Working at Wal-Mart, Part Two: Employee Morale and Frequent Complaints
In our continuing coverage of Wal-Mart’s labor and business practices, we now turn to some of the non-economic factors that influence employee satisfaction at the company. Part Two of this backgrounder, below, considers employee morale and the frequent complaints of sexual harassment and mistreatment lodged against Wal-Mart.
Daily Conditions at Wal-Mart
The first key factor that shapes the working culture at Wal-Mart is the store manager. The intermediary between corporate headquarters and individual employees, store managers are each responsible for increasing sales and reducing costs at their stores. While managers cannot always increase sales, they can reduce labor costs. The store manager figures out a “labor budget,” which details how many employees he can schedule and at what rates of pay, and forwards his calculations up the chain of command. It’s unclear how much discretion the store managers have over this determination, but at least some store managers are upset at the frequent understaffing problems that result from the constant attempts to cut labor costs. One complained about his “skeleton crew”: “Things get overbooked…There are three trucks with merchandise that have to be put in the store. Freight and merchandise sometimes sit on the floors in aisles and boxes. The housekeeping is poor. You will find fire exits blocked, broken pallet jacks and ladders; there are things all over the floor.”
Accordingly, this puts significant pressure on the employees who are working at any given time, since it is hard for managers to adjust the “labor budget” to account for a particularly busy day or shift. In addition, “employees often have to change their schedules, particularly part-time workers who have another job, or students whose academic schedules change frequently” – and Wal-Mart disproportionately employs people with unusual schedules (see below). Many employees whose schedules cannot be accommodated by management simply quit. Ellen Rosen writes that turnover at Wal-Mart is high compared to the rest of the retail industry: 35 to 45 percent a year among full-time workers, and 56 percent among part-timers.
Many Wal-Mart employees have reported that this creates a stressful environment because new hires are always learning on the job and are less efficient than management wants them to be. More permanent workers are expected to train the new hires, an almost constant task, while still maintaining the regular responsibilities of their own work.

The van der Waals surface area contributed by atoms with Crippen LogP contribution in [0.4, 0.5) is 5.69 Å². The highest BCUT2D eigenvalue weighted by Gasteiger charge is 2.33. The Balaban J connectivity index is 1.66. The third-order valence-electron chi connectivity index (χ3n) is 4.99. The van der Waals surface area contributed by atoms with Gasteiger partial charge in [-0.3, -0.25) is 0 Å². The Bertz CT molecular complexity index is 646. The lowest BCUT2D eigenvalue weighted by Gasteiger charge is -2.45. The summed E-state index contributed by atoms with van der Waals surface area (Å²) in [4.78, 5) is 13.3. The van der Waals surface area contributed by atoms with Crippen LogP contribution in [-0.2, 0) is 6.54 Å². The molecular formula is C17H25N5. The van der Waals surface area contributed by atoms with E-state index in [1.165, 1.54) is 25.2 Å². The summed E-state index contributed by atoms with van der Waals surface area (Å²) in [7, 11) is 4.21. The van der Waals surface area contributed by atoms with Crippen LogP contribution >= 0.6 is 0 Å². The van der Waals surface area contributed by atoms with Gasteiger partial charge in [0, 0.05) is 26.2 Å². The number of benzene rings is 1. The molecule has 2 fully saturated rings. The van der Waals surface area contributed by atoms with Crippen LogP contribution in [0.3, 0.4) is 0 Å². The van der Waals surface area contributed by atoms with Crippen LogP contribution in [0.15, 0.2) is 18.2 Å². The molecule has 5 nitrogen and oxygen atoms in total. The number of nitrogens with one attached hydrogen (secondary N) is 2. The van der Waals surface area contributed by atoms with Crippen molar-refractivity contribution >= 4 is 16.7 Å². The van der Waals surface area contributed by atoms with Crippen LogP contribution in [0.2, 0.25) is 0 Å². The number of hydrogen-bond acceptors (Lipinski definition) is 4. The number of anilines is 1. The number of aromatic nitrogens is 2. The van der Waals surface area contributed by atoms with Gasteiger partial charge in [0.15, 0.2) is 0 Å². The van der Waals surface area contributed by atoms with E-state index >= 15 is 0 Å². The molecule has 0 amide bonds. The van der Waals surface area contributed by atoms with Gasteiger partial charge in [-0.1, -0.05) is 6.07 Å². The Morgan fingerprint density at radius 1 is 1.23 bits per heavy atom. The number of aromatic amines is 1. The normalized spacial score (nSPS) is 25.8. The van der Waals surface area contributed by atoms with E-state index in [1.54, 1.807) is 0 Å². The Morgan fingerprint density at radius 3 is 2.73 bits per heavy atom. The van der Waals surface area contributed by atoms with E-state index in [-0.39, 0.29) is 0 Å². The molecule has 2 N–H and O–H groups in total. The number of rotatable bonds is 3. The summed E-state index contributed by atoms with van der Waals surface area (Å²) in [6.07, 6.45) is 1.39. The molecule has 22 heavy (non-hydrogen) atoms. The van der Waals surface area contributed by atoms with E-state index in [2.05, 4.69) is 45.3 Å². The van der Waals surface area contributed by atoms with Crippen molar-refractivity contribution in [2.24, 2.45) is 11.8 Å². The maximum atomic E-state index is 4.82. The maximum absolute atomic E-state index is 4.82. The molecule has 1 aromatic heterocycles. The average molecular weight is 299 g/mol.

According to Barbara Ehrenreich, a journalist who worked as a Wal-Mart sales clerk in Minneapolis, there is little dignity in being part of the Wal-Mart rank-and-file. Her account is full of stories of harsh control by store managers, who psychologically manipulate their employees and scrutinize even the most banal tasks. She reports that because Wal-Mart’s philosophy prioritizes saving costs at the margins, workers are routinely sent home early or having their hours cut if business is slow. Those employees are not paid after they are asked to clock out and go home.
One anecdote here may stand in for many, in spirit if not in exact substance: “Katie Mitchell [a pseudonym] works from 10 p.m. to 6:30 a.m. She starts work after the unloading crew removes the merchandise from the trucks. Her job is to set the merchandise on pallets and bring it to the aisles, where it can be stacked. She has to “inventory” the merchandise after it is unloaded from trucks and remove the shrink-wrap from the packages. Using her telxon gun, Katie counts each item and enters it in the store computer. If she makes an error she has to check with the truck driver’s invoice and make the correction….There is always too much work to be done and no one to help her. She often misses work breaks and once missed lunch entirely – that is, she worked off the clock – but she had to get the work done by the end of her shift or be “chewed out” by her supervisor. The biggest problem, though, was that after 10 p.m. the workers were locked in the stores. No one could leave for an emergency…Wal-Mart, under the pressure of bad publicity, has subsequently changed this policy and does not lock the door at night.”